Yorkshire Urban and Rural Teaching Partnership would like to congratulate 2 of our Social Work professors. Following a recent global study on career impact in the profession two professors from University of Huddersfield have been recognised for their contributions to Social Work. The study provides the first empirical picture of leading social work scholars from across the world. It offers a snapshot of the individuals who are contributing to the profession’s literature in terms of their backgrounds and level of social work training.
Social Work has relatively few mechanisms for recognizing major contributions to the profession. This study represents one step toward rectifying this concern within the domain of scholarship. As an applied discipline, social work scholarship typically emphasizes enhancing human well-being and meeting people’s basic needs, particularly among those who are vulnerable, oppressed, and living in poverty. This growing body of research attempts to identify the scholars who are playing prominent roles in contributing to the profession’s distinct knowledge base.
Brid Featherstone, Professor of Social Work, University of Huddersfield
Brid joined the University of Huddersfield in October 2015 as Professor of Social Work. She qualified as a social worker and worked in the field of social work from 1982-1992. She has been involved in social work education and research since then and has worked at universities in Ireland, England and Germany.
She has an international reputation in the areas of gender, fathers and child protection. Her recent co-authored book (with Sue White and Kate Morris) ‘Re-imagining Child Protection: towards humane social work with families’ has been highly influential and led to invitations to speak and advise on reforming child protection nationally and internationally. An article with White and Morris ‘A marriage made in hell: early intervention meets child protection’, British Journal of Social Work, 44, 1735-1749 won the Kay McDougall prize for article of the year in 2015.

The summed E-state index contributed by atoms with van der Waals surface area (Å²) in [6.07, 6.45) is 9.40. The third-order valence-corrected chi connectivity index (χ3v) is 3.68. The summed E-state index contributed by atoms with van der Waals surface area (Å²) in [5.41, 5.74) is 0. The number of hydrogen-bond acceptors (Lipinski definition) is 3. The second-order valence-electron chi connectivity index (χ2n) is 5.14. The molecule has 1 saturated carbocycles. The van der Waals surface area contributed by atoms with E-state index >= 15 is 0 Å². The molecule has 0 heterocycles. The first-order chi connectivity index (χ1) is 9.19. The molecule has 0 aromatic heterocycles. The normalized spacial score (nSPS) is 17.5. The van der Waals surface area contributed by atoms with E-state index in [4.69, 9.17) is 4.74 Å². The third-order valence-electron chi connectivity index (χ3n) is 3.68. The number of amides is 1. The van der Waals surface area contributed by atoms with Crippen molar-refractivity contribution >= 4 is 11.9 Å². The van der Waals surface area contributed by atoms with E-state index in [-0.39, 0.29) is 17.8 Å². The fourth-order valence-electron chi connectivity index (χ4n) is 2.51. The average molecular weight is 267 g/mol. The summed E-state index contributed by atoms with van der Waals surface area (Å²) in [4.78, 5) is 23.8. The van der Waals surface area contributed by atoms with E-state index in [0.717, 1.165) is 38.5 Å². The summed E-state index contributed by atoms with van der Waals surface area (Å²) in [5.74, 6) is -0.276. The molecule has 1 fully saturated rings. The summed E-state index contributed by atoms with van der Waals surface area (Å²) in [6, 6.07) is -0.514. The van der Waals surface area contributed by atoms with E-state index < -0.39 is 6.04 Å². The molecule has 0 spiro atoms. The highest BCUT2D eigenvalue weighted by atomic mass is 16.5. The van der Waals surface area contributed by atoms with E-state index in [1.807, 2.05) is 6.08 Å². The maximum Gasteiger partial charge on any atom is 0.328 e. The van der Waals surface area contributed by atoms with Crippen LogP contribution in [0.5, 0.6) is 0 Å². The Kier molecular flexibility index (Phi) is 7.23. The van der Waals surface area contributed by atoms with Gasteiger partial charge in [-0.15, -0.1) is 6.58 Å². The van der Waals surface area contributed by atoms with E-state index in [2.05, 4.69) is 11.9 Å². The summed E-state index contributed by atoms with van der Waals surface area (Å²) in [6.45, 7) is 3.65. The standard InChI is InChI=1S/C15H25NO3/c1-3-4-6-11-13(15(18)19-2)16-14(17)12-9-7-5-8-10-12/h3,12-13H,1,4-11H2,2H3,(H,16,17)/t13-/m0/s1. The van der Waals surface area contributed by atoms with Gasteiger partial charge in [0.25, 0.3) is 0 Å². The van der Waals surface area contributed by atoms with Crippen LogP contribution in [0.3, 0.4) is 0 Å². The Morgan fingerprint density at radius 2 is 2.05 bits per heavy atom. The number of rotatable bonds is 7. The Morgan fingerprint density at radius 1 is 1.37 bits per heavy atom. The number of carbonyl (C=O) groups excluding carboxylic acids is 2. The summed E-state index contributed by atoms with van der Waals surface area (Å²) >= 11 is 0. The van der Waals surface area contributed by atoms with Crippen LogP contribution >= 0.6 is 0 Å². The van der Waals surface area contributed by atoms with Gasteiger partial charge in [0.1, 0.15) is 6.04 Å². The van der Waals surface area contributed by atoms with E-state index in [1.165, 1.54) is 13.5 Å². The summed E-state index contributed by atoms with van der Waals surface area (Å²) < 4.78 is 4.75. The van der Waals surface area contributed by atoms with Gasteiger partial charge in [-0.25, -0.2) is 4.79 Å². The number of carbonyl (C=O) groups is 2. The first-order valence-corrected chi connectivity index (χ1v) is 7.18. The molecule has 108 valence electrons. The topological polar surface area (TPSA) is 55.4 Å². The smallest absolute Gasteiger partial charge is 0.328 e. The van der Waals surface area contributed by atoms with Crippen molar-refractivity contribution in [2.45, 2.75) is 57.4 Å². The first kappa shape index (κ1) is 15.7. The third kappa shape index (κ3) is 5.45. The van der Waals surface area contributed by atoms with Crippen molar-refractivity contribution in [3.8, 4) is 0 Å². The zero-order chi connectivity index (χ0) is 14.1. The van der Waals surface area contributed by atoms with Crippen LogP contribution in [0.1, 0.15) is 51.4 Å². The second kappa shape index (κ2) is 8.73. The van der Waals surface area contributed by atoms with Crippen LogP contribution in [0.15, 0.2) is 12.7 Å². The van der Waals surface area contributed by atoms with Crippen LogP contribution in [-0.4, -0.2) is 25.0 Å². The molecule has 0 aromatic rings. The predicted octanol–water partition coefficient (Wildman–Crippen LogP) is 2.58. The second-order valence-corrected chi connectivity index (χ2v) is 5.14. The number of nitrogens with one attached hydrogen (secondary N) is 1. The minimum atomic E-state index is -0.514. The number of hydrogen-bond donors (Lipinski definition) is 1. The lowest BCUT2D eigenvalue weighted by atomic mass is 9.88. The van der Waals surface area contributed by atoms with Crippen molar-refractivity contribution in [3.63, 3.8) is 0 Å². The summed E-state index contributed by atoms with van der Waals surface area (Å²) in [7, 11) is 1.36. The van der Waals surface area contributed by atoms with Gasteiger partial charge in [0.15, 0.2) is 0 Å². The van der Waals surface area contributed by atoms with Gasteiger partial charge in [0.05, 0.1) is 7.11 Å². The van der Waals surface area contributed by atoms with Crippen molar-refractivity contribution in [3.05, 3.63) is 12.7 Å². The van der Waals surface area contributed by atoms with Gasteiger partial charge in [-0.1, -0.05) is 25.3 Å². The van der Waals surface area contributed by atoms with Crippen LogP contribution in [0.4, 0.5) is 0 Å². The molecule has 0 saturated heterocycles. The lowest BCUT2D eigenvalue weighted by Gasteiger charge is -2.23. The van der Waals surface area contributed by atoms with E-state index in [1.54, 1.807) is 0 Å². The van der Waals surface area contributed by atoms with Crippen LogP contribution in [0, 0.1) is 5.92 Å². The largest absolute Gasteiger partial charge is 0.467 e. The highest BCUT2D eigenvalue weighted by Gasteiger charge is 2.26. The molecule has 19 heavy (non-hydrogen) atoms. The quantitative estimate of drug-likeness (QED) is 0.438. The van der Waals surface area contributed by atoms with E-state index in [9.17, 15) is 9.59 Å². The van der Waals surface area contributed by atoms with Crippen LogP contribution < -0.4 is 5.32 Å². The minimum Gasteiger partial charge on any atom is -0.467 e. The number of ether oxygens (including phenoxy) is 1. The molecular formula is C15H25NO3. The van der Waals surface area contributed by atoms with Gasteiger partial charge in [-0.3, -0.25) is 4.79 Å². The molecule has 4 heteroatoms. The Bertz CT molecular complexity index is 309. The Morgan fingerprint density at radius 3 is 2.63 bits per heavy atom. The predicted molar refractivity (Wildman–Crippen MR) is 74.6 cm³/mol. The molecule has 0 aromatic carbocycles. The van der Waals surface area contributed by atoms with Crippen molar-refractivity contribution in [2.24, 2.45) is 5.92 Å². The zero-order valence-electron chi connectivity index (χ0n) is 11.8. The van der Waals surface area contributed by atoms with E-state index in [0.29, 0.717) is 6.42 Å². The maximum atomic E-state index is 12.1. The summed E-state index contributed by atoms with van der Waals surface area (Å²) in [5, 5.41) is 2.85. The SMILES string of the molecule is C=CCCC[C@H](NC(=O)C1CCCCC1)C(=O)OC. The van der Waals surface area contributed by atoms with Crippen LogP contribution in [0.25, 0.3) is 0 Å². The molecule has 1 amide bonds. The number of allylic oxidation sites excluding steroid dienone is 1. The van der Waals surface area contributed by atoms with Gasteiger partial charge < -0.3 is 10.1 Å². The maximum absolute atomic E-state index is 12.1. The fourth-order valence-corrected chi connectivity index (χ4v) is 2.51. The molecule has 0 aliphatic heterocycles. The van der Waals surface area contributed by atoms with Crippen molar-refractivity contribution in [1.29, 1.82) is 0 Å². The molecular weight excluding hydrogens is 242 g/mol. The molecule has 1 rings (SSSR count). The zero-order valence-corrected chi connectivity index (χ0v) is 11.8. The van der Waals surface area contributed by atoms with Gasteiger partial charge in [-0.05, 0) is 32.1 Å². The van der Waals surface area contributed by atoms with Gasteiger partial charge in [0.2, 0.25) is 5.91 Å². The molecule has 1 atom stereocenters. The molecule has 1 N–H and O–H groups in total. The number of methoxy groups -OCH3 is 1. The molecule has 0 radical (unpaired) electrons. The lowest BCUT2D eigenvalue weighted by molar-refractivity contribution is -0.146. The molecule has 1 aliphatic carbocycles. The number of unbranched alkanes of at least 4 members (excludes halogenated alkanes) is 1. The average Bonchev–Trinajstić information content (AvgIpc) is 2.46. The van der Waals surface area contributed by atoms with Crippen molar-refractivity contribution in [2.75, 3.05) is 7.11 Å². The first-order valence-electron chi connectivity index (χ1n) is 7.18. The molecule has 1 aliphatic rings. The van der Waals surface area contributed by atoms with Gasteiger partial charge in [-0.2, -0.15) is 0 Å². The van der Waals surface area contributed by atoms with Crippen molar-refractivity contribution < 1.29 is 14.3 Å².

Nigel Parton, Emeritus Professor of Social Work, University of Huddersfield
Nigel joined the then Polytechnic of Huddersfield in 1977 as lecturer in Social Work; Senior Lecturer 1981-88, Principal Lecturer 1988-1993. He moved to University of Keele in 1993 to become Professor in Child Care Studies, returning to University of Huddersfield in 1994 as Professor in Child Care. Director of the Centre of Applied Childhood Studies 1994-2006 and Head of Research in the School of Human and Health Sciences 2000-2006. He was the Coordinator for the Social Work Research Assessment Exercise in 1992, 1996 and 2001. He then took up NSPCC Professorship at Huddersfield in 2006 and now works on a part-time basis.
He also held Visiting Professorships at the University of Tampere (Finland), La Trobe University (Australia) and the University of Edinburgh (Scotland), and been a Senior Hallsworth Fellow at the University of Manchester (England) and a Kempe-Haruv Fellow at the Kempe Centre, University of Colorado (USA).
Author, co-author and editor of 25 books and over 100 refereed journal papers and book chapters in the broad fields of child welfare, child protection and social work including The Politics of Child Abuse (Palgrave/Macmillan, 1985), Governing the Family (Palgrave/Macmillan, 1991), Safeguarding Childhood (Palgrave/Macmillan, 2006), and The Politics of Child Protection (Palgrave/Macmillan, 2014).
Currently Editor in Chief of the open access journal Social Sciences and previously editor of the journal Children and Society (1996-2006). Member of numerous international journal editorial boards including Child Abuse and Neglect: The International Journal; Children and Youth Services Review; and The International Journal on Child Maltreament: Research, Policy and Practice
Research Study Conclusions
The results reveal that scientists from across the globe make important contributions to social work scholarship. In addition, some social workers are among the most impactful scientists in the world across all disciplines. In addition to recognizing their accomplishments as global leaders, this study
suggests new opportunities exist to leverage their skills and knowledge to help advance the profession’s collective knowledge development and dissemination.